Post Diversifies Its Holdings With Bob Evans Farms Purchase

Cereal maker Post Holdings is adding Bob Evans Farms sausages and frozen veggie side dishes to its menu, paying $77 per share in a deal valued at $1.5 billion. The acquisition was endorsed by the boards of both companies and is expected to close in early 2018 following the approval of antitrust regulators and Bob Evans shareholders.

Post “is paying a rich price to add more popular refrigerated breakfast foods and side dishes to its supermarket offerings,” writesBloomberg “Gadfly” columnist Tara Lachapelle. “Including the assumption of a small amount of debt, Post is effectively paying about 15 times projected annual adjusted Ebitda of $107 million and nearly 16 times trailing 12-month Ebitda.”

Still, the Wall Street Journal’s Annie Gasparro and Joann S. Lublin report that the Bob Evans’ board was not unanimous in voting approval — which they characterize as an “unusual” circumstance. The company confirmed their information is correct but would not comment further on the board’s deliberations. 



The acquisition “will meaningfully enhance Post’s refrigerated side dish offering, provide Post with a presence in breakfast sausage and will immediately provide Post with a leading position in the higher growth perimeter of the store. The combination with Bob Evans will also strengthen Post’s presence in commercial foodservice,” according to the release announcing the transaction.

Post will combine its existing refrigerated retail egg, potato and cheese business with Bob Evans, establishing a refrigerated retail business within Post. Mike Townsley, Bob Evans’ current president and CEO, will lead it. Jim Dwyer remains as president and CEO of the Michael Foods Group, which Post acquired in 2014 for $2.45 billion, managing the commercial foodservice egg, potato and pasta businesses, including the Bob Evans foodservice business.

“Earlier this year, Bob Evans split its grocery businesses from its struggling restaurant chain following years of pressure from activist investor Thomas Sandell. The packaged foods business remained publicly traded and retained the Bob Evans name. As of the most recent regulatory filings in June, Mr. Sandell and his firm Sandell Asset Management Corp. didn’t have a stake in Bob Evans,” the WSJ’s Gasparro and Lublin report.

“Known for its past ties to the restaurant chain that bears the corporate name, Bob Evans Farms also makes refrigerated potato, pasta and vegetable-based side dishes, pork sausage, and other refrigerated and frozen convenience food items under the Bob Evans, Owens, Country Creek and Pineland Farms brands,” reports Roger Yu for USA Today. “The company's food-service unit sells sausage, sausage gravy, breakfast sandwiches and side dishes to customer specifications.”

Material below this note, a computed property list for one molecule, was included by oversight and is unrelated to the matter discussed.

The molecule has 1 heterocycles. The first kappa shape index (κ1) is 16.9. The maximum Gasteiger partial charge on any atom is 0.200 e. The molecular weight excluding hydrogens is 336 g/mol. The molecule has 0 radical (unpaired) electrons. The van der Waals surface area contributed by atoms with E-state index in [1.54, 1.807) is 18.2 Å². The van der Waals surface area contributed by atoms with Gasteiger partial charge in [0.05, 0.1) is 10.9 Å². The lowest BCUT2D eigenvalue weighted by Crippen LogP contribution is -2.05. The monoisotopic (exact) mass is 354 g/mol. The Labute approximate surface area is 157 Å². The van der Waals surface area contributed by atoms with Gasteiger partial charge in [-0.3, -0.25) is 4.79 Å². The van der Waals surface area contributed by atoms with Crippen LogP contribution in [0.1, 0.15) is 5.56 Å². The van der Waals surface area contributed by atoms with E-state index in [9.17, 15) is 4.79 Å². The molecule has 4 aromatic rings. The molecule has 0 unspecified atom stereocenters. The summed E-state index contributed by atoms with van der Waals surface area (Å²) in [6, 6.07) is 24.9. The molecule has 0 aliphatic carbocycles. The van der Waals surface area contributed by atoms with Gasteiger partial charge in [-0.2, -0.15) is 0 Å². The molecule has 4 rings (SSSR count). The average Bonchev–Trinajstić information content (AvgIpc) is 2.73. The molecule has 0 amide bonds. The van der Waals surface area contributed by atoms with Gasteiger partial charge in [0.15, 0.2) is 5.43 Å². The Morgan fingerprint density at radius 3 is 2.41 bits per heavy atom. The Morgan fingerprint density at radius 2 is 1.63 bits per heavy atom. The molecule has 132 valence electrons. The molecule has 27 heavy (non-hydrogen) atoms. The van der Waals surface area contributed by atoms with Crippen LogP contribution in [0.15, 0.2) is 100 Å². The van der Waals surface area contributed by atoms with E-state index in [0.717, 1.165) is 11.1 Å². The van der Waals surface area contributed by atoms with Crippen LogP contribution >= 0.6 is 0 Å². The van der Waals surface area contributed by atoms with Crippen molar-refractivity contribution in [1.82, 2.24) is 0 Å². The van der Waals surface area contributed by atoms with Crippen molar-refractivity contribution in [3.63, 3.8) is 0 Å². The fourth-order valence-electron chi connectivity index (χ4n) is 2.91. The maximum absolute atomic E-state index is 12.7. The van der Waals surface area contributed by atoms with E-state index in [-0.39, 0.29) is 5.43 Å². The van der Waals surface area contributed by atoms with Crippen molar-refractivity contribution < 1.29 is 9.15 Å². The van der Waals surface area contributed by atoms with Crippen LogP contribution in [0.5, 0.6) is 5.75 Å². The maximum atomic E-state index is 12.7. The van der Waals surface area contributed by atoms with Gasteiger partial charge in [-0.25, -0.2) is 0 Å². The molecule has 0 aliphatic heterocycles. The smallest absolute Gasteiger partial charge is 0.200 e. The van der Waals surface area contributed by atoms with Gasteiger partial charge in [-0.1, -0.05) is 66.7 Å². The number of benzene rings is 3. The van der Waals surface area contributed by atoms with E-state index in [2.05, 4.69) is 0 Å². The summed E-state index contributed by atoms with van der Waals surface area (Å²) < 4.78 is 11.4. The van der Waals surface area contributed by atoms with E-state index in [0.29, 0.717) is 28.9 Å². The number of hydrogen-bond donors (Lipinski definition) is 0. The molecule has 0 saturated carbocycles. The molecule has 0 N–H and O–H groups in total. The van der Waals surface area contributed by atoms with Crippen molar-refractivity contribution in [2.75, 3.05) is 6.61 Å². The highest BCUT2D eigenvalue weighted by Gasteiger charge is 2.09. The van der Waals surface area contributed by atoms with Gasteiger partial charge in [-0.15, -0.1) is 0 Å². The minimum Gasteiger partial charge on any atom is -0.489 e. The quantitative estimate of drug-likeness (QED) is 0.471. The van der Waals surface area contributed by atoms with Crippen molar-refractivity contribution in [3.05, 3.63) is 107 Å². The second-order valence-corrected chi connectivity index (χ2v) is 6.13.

St. Louis-based Post Consumer Brands is the third-largest cereal company in the United States after Kellogg and General Mills. Its brands include Honey Bunches of Oats, Grape Nuts and, as of April, Wheetabix, which it bought from China's Bright Food Group for $1.76 billion.

“Rob Vitale, Post’s ambitious chief executive, has been seeking to consolidate parts of the cereals, snacks and protein bars markets through a series of deals since the company was spun out of Ralcorp Holdings in 2012. The move into pork sausages and frozen goods further broadens Post’s portfolio,” write James Fontanella-Khan and Jessica Dye for Financial Times.

“Vitale’s bet on packaged goods comes at time when consumers are increasingly moving away from processed food in favor of fresh produce, which they perceive as healthier.”

According to the company’s homey origins story, founder Bob Evans and his wife, Jewell, lived on the Bob Evans Farm in southeastern Ohio for nearly 20 years, where they raised their six children in a  large brick farmhouse known as the Homestead. Formerly an inn on a stagecoach route, it’s now on the National Register of Historic Places.

“Part of the deal … is that Bob Evans’ operations and employees will remain in Central Ohio, a spokeswoman said,” Katy Smith reports for Columbus Business First. “‘It's nothing but good news,’ said CEO Mike Townsley. ‘Part of the appeal to Post in Bob Evans was your company is only as good as the quality of your people. We are absolutely committed to staying here in Columbus, Ohio.’” Smith writes.

Bloomberg’s LaChappelle, meanwhile, is cutting Post some slack on the price it’s paying, and its direction in general.

“While Post has certainly stretched its balance sheet this year — and I've been critical of some other companies doing that — its move to diversify further away from the traditional U.S. cereal market is smart and timely. Cereal, along with canned soup, is among food categories with the worst growth outlooks in the coming years.”

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